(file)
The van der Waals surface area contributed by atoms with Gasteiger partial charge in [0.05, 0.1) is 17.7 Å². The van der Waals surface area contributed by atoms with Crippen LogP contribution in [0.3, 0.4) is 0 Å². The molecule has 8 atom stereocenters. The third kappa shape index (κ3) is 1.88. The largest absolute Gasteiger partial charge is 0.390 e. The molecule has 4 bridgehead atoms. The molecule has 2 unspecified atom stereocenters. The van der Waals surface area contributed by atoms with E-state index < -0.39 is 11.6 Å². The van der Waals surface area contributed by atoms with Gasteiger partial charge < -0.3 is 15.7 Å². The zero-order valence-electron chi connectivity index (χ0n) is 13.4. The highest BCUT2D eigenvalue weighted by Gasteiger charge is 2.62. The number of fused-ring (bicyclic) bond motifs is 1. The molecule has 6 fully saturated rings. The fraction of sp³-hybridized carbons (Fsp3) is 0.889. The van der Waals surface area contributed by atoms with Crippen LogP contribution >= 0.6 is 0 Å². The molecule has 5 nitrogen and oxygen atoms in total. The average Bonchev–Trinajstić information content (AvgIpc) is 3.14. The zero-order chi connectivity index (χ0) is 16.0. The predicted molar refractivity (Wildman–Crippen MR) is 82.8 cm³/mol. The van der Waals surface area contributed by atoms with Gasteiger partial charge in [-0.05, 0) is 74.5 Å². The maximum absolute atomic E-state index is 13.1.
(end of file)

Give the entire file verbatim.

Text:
The van der Waals surface area contributed by atoms with Gasteiger partial charge in [0.05, 0.1) is 17.7 Å². The van der Waals surface area contributed by atoms with Crippen LogP contribution in [0.3, 0.4) is 0 Å². The molecule has 8 atom stereocenters. The third kappa shape index (κ3) is 1.88. The largest absolute Gasteiger partial charge is 0.390 e. The molecule has 4 bridgehead atoms. The molecule has 2 unspecified atom stereocenters. The van der Waals surface area contributed by atoms with E-state index < -0.39 is 11.6 Å². The van der Waals surface area contributed by atoms with Gasteiger partial charge < -0.3 is 15.7 Å². The zero-order valence-electron chi connectivity index (χ0n) is 13.4. The highest BCUT2D eigenvalue weighted by Gasteiger charge is 2.62. The number of fused-ring (bicyclic) bond motifs is 1. The molecule has 6 fully saturated rings. The fraction of sp³-hybridized carbons (Fsp3) is 0.889. The van der Waals surface area contributed by atoms with Crippen LogP contribution >= 0.6 is 0 Å². The molecule has 5 nitrogen and oxygen atoms in total. The average Bonchev–Trinajstić information content (AvgIpc) is 3.14. The zero-order chi connectivity index (χ0) is 16.0. The predicted molar refractivity (Wildman–Crippen MR) is 82.8 cm³/mol. The van der Waals surface area contributed by atoms with Gasteiger partial charge in [-0.05, 0) is 74.5 Å². The maximum absolute atomic E-state index is 13.1.